Updated: Feb. 01, 2017
The Importance of a 'Heart-To-Heart' Conversation as Part of Emotional Education in Elementary Schools
Pressure of national and international achievements tests results in elementary schools dedicating most of their time to promoting pupils' achievements. However, does school dedicate adequate time to students' emotional availability to learning? Under the 'New Horizon' educational reform in Israel, homeroom teachers must dedicate one weekly hour to individual emotional conversations with pupils. This policy relies on development theories regarding emotional conversations as vital to learning processes. I believe in managing a 'heart to heart conversations' system shared by the entire school staff, a policy that requires overall solutions, but paves the way to pupils' emotional availability to learning and resulting success. Emotional conversation has many advantages for the teachers as well such as: getting to know children beyond their learning abilities, matching expectations and become more significant for their pupils.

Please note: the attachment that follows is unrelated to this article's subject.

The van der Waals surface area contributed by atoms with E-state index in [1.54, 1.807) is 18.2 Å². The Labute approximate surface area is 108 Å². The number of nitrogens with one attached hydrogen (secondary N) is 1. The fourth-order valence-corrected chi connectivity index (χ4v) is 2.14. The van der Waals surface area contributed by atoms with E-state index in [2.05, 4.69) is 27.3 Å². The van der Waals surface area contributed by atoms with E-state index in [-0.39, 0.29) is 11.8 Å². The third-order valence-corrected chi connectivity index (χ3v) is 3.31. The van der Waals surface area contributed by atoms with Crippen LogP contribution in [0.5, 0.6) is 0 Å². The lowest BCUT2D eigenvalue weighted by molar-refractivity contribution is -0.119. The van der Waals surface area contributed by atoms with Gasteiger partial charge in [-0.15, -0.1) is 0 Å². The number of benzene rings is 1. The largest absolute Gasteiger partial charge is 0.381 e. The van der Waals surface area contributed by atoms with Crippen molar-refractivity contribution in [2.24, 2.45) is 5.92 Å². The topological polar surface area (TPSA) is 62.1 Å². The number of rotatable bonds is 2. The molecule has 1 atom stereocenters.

Updated: Feb. 01, 2017
Experiential Learning and Values Education at a School Youth Camp: Maintaining Jewish Culture and Heritage
In our post-modern, globalised world, there is a risk of unique cultural heritages being lost. This loss contributes to the detriment of civilization, because individuals need to be rooted in their own specific identity in order to actively participate in community life. This article discusses a longitudinal case study of the efforts being made by Australian Jewish schools to maintain Jewish heritage through annual experiential religious education camps, coordinated in a programme called Counterpoint. The researchers’ aim was to analyse how a school youth camp can serve as a site for socialisation and education into a cultural and religious heritage through experiential learning and informal education.